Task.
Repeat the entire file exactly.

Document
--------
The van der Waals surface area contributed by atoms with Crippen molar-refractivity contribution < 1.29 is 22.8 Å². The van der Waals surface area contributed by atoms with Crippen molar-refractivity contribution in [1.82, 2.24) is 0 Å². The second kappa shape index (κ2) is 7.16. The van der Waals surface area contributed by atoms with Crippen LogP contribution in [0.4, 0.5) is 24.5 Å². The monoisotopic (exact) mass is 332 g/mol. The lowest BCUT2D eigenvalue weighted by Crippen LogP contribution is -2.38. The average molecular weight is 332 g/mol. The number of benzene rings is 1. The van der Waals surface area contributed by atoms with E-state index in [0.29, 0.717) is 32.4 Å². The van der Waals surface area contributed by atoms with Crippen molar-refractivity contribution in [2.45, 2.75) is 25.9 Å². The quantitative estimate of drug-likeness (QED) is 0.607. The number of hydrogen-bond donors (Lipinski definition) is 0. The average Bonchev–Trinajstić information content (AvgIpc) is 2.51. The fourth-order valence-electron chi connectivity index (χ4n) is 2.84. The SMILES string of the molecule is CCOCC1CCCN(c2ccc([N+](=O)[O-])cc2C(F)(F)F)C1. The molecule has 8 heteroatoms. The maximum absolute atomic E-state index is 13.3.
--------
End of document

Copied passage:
The van der Waals surface area contributed by atoms with Crippen molar-refractivity contribution < 1.29 is 22.8 Å². The van der Waals surface area contributed by atoms with Crippen molar-refractivity contribution in [1.82, 2.24) is 0 Å². The second kappa shape index (κ2) is 7.16. The van der Waals surface area contributed by atoms with Crippen LogP contribution in [0.4, 0.5) is 24.5 Å². The monoisotopic (exact) mass is 332 g/mol. The lowest BCUT2D eigenvalue weighted by Crippen LogP contribution is -2.38. The average molecular weight is 332 g/mol. The number of benzene rings is 1. The van der Waals surface area contributed by atoms with E-state index in [0.29, 0.717) is 32.4 Å². The van der Waals surface area contributed by atoms with Crippen molar-refractivity contribution in [2.45, 2.75) is 25.9 Å². The quantitative estimate of drug-likeness (QED) is 0.607. The number of hydrogen-bond donors (Lipinski definition) is 0. The average Bonchev–Trinajstić information content (AvgIpc) is 2.51. The fourth-order valence-electron chi connectivity index (χ4n) is 2.84. The SMILES string of the molecule is CCOCC1CCCN(c2ccc([N+](=O)[O-])cc2C(F)(F)F)C1. The molecule has 8 heteroatoms. The maximum absolute atomic E-state index is 13.3.